“The lead up to this election has been very tense and stressful. This is one of the most divisive elections in American history. Many people are dedicated supporters of a candidate and both sides would be furious if their candidate was the one to lose. There is a possibility that things could even get violent after the results are announced. Both Biden and Trump have differing views on big topics such as climate change, racism, and the rights of women, the LGBTQ+ community, and immigrants. These topics make this election very high stakes on their own, but this election is also taking place during the COVID pandemic and a still-recovering economy which makes everything even more difficult. However, despite all of these negatives, I have hope that this could be a record-breaking year for voter turnout. I have seen many influencers on social media using their platforms to promote voter registration and many voters have already voted early.”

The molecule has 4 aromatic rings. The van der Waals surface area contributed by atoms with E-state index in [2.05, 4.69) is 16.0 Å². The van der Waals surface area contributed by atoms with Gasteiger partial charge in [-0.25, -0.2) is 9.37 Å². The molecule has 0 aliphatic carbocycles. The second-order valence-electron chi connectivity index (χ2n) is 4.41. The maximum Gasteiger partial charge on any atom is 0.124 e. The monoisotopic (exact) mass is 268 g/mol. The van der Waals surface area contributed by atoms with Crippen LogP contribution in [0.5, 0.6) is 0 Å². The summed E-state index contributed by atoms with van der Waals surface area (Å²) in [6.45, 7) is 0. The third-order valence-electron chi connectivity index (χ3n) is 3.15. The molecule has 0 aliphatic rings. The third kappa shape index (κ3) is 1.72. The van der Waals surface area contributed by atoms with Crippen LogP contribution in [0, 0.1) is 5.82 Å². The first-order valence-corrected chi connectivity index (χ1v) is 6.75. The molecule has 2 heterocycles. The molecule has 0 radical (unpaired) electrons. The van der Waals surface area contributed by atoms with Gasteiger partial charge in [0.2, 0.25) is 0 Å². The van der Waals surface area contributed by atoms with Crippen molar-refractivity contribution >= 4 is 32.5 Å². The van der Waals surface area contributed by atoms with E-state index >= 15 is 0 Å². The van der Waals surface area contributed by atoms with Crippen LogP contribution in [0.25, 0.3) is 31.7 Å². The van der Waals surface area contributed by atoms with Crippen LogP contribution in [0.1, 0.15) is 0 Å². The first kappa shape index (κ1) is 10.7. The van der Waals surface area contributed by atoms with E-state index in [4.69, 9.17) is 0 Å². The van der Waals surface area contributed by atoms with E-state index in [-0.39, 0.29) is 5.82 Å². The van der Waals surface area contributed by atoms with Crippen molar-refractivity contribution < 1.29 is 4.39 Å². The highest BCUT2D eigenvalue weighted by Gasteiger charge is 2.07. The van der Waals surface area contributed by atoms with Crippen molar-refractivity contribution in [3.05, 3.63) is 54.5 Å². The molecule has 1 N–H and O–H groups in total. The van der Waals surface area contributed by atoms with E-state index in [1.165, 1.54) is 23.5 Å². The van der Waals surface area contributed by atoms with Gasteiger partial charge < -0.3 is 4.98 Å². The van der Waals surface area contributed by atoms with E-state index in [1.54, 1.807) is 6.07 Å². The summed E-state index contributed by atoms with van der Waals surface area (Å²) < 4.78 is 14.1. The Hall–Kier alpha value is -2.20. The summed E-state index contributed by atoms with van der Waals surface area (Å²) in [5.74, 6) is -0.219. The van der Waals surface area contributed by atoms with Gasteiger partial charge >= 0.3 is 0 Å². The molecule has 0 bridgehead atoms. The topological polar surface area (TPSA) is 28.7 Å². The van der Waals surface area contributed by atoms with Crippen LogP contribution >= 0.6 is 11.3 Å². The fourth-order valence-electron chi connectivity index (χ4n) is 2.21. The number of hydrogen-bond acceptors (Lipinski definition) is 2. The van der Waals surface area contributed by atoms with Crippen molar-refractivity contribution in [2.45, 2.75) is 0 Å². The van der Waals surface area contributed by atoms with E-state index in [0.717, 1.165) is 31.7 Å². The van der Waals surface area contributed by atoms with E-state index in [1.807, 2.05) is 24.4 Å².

— Renata Spinelli ’21
What are your thoughts on the policies that your candidate of choice plans to uphold?
“I like Joe Biden’s policies on stricter environmental policies, such as oil company regulations, and I also like his policies on immigration and his plan to deal with Covid.”
— Eleanor Hunter ’22
How do you expect the parties to react to the winner of the presidential election?